"Laugh, laugh a little Ned! You have no humor, good man."
"They say it grows so cold up here in winter that a man's laughter freezes in his throat and chokes him to death," Ned said evenly. "Perhaps that is why the Starks have so little humor."
Robert laughed loudly at that, spilling wine all over his shirt. His big hands pounded over the table in excitement, merry as he could be.
"I believe that," Robert said. "I do believe it. Ah, yes…but what was it? What was it I was saying a minute before?"
"You were japing about my brother-in-law, saying he is the one man who can outdrink you, my lord."
"That was it, yes! You'd not believe it by his size, but he is most capable at that feat. Most capable."
Ned smiled indulgently. He had certainly heard Tyrion had a reputation for enjoying women and wine. But he was still young, unwed, fairly green. Cersei said he had a sharp mind and Ned did not doubt it, nor that it would be put to better use when the time came.
"He was saying, our Little Lannister Lord, he was saying….oh I cannot remember what he was saying. It does not matter. He is a funny man, very much unlike his father. Or his sister! Your wife still seems able to cut a man down with one look."
"She does, sometimes," Ned admitted.
"Yet she does not cut you. You've tamed your lion and dulled its claws, Ned."
The king was deep in his cups, an activity he seemed to enjoy. Red-faced under his beard, sweating through his silks, fat and indolent, he looked far from the warrior Ned had once known. As Robert reclined in his chair Ned could not help but feel pity towards his former partner at arms.
"I can't say I've achieved such a feat," Ned replied evenly. "My wife is no cat and I am no lion tamer."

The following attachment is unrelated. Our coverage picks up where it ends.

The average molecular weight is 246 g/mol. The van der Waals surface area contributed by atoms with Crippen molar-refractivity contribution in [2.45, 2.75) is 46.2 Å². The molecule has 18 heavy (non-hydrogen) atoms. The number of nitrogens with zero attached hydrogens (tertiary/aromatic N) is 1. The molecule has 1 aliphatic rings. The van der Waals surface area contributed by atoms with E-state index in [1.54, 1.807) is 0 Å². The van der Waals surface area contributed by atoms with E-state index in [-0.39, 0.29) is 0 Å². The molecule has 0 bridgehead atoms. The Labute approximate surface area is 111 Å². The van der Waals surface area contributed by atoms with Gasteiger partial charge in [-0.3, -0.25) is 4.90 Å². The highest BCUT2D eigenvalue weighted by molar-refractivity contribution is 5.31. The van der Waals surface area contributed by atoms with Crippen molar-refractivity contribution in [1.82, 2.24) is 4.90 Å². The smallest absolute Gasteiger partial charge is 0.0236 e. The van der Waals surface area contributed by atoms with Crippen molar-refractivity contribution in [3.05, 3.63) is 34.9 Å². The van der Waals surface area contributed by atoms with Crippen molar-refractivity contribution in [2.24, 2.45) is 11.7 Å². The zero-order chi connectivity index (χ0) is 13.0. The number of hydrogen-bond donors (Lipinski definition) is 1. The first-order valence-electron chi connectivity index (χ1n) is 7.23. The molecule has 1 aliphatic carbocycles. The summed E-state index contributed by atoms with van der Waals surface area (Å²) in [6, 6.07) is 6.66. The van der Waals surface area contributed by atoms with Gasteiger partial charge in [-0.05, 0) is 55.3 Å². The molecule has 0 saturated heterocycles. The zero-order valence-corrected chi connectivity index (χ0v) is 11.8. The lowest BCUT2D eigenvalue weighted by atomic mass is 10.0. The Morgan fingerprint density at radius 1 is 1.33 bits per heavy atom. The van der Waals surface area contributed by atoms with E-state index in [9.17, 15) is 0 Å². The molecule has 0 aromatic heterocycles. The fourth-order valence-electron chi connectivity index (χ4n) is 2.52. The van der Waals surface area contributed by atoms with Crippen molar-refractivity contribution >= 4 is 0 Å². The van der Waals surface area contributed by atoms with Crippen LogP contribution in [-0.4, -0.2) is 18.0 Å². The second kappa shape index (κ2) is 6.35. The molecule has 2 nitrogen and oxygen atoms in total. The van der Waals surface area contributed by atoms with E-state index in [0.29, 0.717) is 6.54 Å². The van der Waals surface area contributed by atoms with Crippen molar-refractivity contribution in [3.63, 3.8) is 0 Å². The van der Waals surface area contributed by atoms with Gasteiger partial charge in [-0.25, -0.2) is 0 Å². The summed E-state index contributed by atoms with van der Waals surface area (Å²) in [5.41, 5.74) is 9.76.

Through dinner Robert had been busy paying attention to a serving wench, sitting her on his lap and feeding her morsels of food. The Queen's gaze had skipped her husband and she'd left the feast early, her daughter in tow. Ned could not blame Catelyn; Robert shamed her much with his behavior. And yet, he could not completely condemn his friend: there was much pain in Robert, masked beneath the veneer of wild joy.
"And Cersei is still beautiful," Robert said. "I'd wager your wife achieves the impressive feat of growing more beautiful with every year and driving even freshly flowered maids into fits of jealousy."
"I find her most beautiful, my lord, because of her intelligence and wit, which I've come to know well," Ned replied.
"And I'm sure her bosom does not sway your opinion of her," Robert said, giving him a hearty laugh, as though he'd just said a most witty thing. "Aye, she's a thing of beauty and fertile, too. Three sons, Ned! She's given you three sons. My wife, well…a single daughter. What use does the Iron Throne have for girls?"
Robert's mood, which had been bright as they conversed in the privacy of Ned's chambers, had suddenly grown dark. Ned watched him, worried.
"The princess is very gracious," Ned replied.
"Gracious! That she is. Nevertheless, graciousness does not keep a crown on one's head. I need a son, Ned. Something Catelyn seems unwilling to provide."
"The Queen is yet young."
"Stannis has a son," Robert muttered. "A sad runt, half of his left cheek and most of his neck covered in gray and black dead skin, but a son nevertheless. Something he takes care to point out to me at every turn, something everyone seems eager to point out. I know they whisper behind my back. There are vile rumors that I have been cursed and that in slaying that Targaryen dog I have soiled my bloodline and will not be able to give the throne a true heir."